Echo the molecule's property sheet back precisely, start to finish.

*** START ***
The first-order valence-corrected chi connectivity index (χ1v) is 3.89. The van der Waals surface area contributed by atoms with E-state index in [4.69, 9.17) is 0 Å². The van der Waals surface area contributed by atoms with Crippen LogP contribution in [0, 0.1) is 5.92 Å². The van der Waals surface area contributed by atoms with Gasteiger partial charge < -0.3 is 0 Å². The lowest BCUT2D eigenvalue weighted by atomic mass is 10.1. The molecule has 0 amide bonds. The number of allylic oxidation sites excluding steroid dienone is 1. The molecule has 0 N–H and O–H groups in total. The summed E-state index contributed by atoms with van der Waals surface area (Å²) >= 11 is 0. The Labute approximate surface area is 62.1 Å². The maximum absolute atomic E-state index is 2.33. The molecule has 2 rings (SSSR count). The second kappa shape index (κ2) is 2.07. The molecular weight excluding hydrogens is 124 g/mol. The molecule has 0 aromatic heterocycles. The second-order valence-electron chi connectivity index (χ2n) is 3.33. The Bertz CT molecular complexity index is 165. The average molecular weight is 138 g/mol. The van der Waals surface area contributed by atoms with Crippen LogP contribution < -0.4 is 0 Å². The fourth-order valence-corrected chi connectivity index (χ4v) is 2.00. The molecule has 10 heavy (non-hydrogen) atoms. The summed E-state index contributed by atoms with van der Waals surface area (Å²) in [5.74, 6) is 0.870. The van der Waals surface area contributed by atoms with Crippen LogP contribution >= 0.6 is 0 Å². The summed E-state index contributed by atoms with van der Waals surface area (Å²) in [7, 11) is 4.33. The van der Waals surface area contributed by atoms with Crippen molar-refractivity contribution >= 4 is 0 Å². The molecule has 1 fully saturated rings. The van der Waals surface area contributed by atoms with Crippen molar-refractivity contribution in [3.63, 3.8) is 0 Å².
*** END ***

The first-order valence-corrected chi connectivity index (χ1v) is 3.89. The van der Waals surface area contributed by atoms with E-state index in [4.69, 9.17) is 0 Å². The van der Waals surface area contributed by atoms with Crippen LogP contribution in [0, 0.1) is 5.92 Å². The van der Waals surface area contributed by atoms with Gasteiger partial charge < -0.3 is 0 Å². The lowest BCUT2D eigenvalue weighted by atomic mass is 10.1. The molecule has 0 amide bonds. The number of allylic oxidation sites excluding steroid dienone is 1. The molecule has 0 N–H and O–H groups in total. The summed E-state index contributed by atoms with van der Waals surface area (Å²) >= 11 is 0. The Labute approximate surface area is 62.1 Å². The maximum absolute atomic E-state index is 2.33. The molecule has 2 rings (SSSR count). The second kappa shape index (κ2) is 2.07. The molecular weight excluding hydrogens is 124 g/mol. The molecule has 0 aromatic heterocycles. The second-order valence-electron chi connectivity index (χ2n) is 3.33. The Bertz CT molecular complexity index is 165. The average molecular weight is 138 g/mol. The van der Waals surface area contributed by atoms with Crippen LogP contribution < -0.4 is 0 Å². The fourth-order valence-corrected chi connectivity index (χ4v) is 2.00. The molecule has 10 heavy (non-hydrogen) atoms. The summed E-state index contributed by atoms with van der Waals surface area (Å²) in [5.74, 6) is 0.870. The van der Waals surface area contributed by atoms with Crippen LogP contribution >= 0.6 is 0 Å². The summed E-state index contributed by atoms with van der Waals surface area (Å²) in [7, 11) is 4.33. The van der Waals surface area contributed by atoms with Crippen molar-refractivity contribution >= 4 is 0 Å². The molecule has 1 fully saturated rings. The van der Waals surface area contributed by atoms with Crippen molar-refractivity contribution in [3.63, 3.8) is 0 Å².